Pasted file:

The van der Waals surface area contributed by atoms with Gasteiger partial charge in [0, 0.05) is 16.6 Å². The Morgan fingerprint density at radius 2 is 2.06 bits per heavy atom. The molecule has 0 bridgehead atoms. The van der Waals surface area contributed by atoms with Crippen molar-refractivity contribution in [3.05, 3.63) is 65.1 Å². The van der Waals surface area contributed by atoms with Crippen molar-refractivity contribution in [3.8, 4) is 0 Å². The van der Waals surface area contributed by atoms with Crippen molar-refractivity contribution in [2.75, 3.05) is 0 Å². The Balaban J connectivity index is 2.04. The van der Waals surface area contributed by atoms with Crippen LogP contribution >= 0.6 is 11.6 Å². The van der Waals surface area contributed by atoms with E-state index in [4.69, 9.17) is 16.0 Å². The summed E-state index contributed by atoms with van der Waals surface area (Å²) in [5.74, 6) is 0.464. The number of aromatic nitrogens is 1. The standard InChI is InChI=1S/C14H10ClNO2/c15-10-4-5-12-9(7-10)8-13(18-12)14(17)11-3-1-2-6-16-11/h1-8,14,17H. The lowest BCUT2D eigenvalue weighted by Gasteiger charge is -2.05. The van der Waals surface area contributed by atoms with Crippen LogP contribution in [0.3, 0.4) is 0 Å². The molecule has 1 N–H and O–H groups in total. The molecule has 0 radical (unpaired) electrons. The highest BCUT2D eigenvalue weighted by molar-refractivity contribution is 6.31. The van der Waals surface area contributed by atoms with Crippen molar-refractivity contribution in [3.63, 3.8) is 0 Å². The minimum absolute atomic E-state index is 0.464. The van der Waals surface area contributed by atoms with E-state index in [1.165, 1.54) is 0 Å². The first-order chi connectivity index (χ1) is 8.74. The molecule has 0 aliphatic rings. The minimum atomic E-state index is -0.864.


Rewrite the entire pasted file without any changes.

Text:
The van der Waals surface area contributed by atoms with Gasteiger partial charge in [0, 0.05) is 16.6 Å². The Morgan fingerprint density at radius 2 is 2.06 bits per heavy atom. The molecule has 0 bridgehead atoms. The van der Waals surface area contributed by atoms with Crippen molar-refractivity contribution in [3.05, 3.63) is 65.1 Å². The van der Waals surface area contributed by atoms with Crippen molar-refractivity contribution in [3.8, 4) is 0 Å². The van der Waals surface area contributed by atoms with Crippen molar-refractivity contribution in [2.75, 3.05) is 0 Å². The Balaban J connectivity index is 2.04. The van der Waals surface area contributed by atoms with Crippen LogP contribution >= 0.6 is 11.6 Å². The van der Waals surface area contributed by atoms with E-state index in [4.69, 9.17) is 16.0 Å². The summed E-state index contributed by atoms with van der Waals surface area (Å²) in [5.74, 6) is 0.464. The number of aromatic nitrogens is 1. The standard InChI is InChI=1S/C14H10ClNO2/c15-10-4-5-12-9(7-10)8-13(18-12)14(17)11-3-1-2-6-16-11/h1-8,14,17H. The lowest BCUT2D eigenvalue weighted by Gasteiger charge is -2.05. The van der Waals surface area contributed by atoms with Crippen LogP contribution in [0.3, 0.4) is 0 Å². The molecule has 1 N–H and O–H groups in total. The molecule has 0 radical (unpaired) electrons. The highest BCUT2D eigenvalue weighted by molar-refractivity contribution is 6.31. The van der Waals surface area contributed by atoms with Crippen molar-refractivity contribution in [3.63, 3.8) is 0 Å². The minimum absolute atomic E-state index is 0.464. The van der Waals surface area contributed by atoms with E-state index in [1.165, 1.54) is 0 Å². The first-order chi connectivity index (χ1) is 8.74. The molecule has 0 aliphatic rings. The minimum atomic E-state index is -0.864.